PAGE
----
Wautoma, WI
Current Conditions
0:56 AM CDT
Partly Cloudy
Temperature
74°F
Dew Point
52°F
Humidity
46%
Wind
VRB at 3 mph
Barometer
30.16 in. F
Visibility
10.00 mi.
Sunrise
05:36 a.m.
Sunset
08:30 p.m.
Morning Forecast (7:00am-12:00pm)
Temperatures will range from 52 to 73 degrees with clear skies. Winds will range between 2 and 6 miles per hour from the southwest. No precipitation is expected.
7-Day Forecast
Thursday
76°F / 52°F
Partly Cloudy
Friday
78°F / 59°F
Partly Cloudy
Saturday
84°F / 60°F
Partly Cloudy
Sunday
72°F / 49°F
Scattered Showers
Monday
71°F / 49°F
Partly Cloudy
Tuesday
76°F / 53°F
Partly Cloudy
Wednesday
77°F / 52°F
Scattered Showers
Detailed Short Term Forecast
Issued at 0:56 AM CDT
Thursday...Temperatures will range from a high of 76 to a low of 52 degrees with partly cloudy skies. Winds will range between 2 and 8 miles per hour from the southsouthwest. No precipitation is expected.
This Afternoon ...Temperatures will remain steady at 75 degrees with partly cloudy skies. Winds will remain steady around 5 miles per hour from the southwest. No precipitation is expected.
This Evening ...Temperatures will range from 74 to 60 degrees with partly cloudy skies. Winds will remain steady around 6 miles per hour from the south. No precipitation is expected.
Overnight ...Temperatures will range from 59 to 54 degrees with partly cloudy skies. Winds will remain steady around 6 miles per hour from the south. No precipitation is expected.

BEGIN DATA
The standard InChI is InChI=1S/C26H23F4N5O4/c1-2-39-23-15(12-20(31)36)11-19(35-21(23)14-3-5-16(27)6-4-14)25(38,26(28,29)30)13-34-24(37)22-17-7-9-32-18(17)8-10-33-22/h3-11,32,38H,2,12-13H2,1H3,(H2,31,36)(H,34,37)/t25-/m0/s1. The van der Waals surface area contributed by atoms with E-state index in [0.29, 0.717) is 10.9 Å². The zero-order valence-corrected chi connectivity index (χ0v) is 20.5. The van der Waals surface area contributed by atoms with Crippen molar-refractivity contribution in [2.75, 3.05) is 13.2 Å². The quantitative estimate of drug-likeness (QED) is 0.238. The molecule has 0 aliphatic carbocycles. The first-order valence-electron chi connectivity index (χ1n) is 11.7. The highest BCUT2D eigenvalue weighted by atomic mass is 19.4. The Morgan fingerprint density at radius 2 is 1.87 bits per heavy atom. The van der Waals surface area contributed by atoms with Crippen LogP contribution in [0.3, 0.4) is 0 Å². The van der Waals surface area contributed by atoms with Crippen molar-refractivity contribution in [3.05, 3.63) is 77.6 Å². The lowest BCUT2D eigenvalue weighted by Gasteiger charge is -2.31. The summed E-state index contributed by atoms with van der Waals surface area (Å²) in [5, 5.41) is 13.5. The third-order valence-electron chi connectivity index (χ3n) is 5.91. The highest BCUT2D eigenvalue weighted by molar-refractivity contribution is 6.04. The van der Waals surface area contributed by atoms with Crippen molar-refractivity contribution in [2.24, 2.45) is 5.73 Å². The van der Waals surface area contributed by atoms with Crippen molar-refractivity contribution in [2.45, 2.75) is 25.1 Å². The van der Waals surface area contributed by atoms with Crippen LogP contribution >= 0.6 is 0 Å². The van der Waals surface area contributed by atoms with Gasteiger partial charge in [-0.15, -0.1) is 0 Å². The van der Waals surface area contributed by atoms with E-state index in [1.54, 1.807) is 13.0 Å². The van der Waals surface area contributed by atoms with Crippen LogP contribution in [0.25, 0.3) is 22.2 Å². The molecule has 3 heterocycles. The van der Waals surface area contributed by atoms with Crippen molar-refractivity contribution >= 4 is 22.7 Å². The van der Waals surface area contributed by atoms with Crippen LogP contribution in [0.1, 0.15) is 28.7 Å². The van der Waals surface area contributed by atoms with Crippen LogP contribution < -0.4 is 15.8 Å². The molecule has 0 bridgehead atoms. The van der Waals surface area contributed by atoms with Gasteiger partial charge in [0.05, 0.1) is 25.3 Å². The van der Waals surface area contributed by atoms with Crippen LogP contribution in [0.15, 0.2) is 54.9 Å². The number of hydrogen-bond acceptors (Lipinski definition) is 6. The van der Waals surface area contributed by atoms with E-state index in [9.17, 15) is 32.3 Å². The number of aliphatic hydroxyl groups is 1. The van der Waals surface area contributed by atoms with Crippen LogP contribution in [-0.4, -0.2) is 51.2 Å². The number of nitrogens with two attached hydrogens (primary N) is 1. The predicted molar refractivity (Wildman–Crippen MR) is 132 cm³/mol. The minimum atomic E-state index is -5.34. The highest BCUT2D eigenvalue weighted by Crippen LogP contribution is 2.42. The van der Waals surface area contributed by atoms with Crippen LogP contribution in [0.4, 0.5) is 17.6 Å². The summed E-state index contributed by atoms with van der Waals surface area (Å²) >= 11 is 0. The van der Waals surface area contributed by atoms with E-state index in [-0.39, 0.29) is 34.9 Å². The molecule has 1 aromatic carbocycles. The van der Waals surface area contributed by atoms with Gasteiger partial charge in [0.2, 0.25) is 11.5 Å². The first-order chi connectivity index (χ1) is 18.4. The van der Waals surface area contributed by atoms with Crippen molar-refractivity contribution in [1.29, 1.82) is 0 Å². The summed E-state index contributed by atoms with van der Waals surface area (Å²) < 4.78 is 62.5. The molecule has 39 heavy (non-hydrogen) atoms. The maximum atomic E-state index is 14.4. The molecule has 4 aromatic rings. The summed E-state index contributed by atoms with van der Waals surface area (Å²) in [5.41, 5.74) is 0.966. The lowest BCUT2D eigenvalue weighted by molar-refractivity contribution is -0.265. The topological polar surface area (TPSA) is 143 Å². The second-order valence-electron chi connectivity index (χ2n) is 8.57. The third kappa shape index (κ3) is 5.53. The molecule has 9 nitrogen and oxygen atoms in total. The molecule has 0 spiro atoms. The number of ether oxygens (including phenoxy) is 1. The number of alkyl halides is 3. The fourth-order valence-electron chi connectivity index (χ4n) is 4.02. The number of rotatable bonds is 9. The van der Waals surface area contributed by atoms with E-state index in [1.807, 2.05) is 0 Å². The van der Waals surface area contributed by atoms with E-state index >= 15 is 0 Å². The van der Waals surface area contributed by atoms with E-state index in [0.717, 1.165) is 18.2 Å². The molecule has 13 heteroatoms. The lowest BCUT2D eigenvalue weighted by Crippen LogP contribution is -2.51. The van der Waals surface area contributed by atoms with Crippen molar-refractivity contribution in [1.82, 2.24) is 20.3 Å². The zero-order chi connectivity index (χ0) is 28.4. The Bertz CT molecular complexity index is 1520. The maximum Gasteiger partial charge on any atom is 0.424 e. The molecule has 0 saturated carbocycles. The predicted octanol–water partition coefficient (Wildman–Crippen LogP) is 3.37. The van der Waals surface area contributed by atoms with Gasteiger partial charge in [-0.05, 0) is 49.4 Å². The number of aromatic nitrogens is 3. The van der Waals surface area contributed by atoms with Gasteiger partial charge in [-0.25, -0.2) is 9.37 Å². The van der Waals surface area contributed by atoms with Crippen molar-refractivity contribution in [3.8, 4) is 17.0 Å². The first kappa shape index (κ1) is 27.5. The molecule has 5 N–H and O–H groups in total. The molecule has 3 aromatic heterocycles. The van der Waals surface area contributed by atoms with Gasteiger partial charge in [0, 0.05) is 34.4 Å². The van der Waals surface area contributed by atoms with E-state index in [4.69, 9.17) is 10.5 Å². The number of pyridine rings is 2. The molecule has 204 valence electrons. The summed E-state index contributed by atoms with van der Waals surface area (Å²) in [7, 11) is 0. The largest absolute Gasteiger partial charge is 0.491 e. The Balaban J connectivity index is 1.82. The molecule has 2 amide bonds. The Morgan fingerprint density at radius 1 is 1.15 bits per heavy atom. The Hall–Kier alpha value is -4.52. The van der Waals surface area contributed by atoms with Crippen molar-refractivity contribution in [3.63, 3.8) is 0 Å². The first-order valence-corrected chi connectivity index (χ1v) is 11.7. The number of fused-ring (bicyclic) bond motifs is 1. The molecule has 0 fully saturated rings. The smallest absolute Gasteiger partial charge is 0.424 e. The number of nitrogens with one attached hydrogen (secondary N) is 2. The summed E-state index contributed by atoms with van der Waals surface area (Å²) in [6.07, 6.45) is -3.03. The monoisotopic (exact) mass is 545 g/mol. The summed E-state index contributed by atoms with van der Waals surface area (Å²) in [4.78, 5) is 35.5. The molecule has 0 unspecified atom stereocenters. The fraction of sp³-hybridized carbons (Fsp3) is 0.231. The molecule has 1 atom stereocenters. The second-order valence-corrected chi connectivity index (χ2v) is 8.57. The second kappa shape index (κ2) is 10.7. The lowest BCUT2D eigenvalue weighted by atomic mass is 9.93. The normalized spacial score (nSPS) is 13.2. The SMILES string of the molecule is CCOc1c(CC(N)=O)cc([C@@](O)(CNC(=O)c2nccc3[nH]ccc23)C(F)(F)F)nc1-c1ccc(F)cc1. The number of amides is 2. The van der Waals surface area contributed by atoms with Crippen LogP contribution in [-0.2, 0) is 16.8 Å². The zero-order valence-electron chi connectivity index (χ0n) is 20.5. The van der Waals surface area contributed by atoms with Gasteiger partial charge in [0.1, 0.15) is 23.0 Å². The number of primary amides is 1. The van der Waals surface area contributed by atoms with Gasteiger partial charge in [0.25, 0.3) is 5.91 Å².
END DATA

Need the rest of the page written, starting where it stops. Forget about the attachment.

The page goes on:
Friday...Temperatures will range from a high of 78 to a low of 59 degrees with partly cloudy skies. Winds will range between 8 and 16 miles per hour from the southsouthwest. 0.16 inches of rain are expected.

Governor Walker requests

federal disaster assistance

Dec. 8, 2011 | 0 comments

Gov. Scott Walker asked the U.S. Department of Agriculture to designate four Wisconsin counties as disaster areas because of ginseng and soybean crop losses caused in part by cold, wet weather in September.

The Governor asked for two separate declarations - one covering Lincoln and Marathon counties, and the other covering Burnett and Polk counties. If USDA Secretary Tom Vilsack declares the disaster areas, farmers there and in adjacent counties would be eligible to receive low-interest loans help them recover from the losses.

In a letter to Sec. Vilsack, Gov. Walker noted that above-normal rainfall in August and September, combined with cold temperatures in September, hampered the ginseng harvest in Lincoln and Marathon counties. The delayed harvest resulted in root rot; the root is the part of the ginseng plant that is harvested for use. Ginseng crop losses ranged as high as 75 percent in the counties.

Gov. Walker's letter regarding Burnett and Polk counties cited wet spring conditions that delayed soybean planting two to three weeks. Then a killing frost hit in mid-September, ending the growing season prematurely. As much as 36 percent of the soybean crop was lost.

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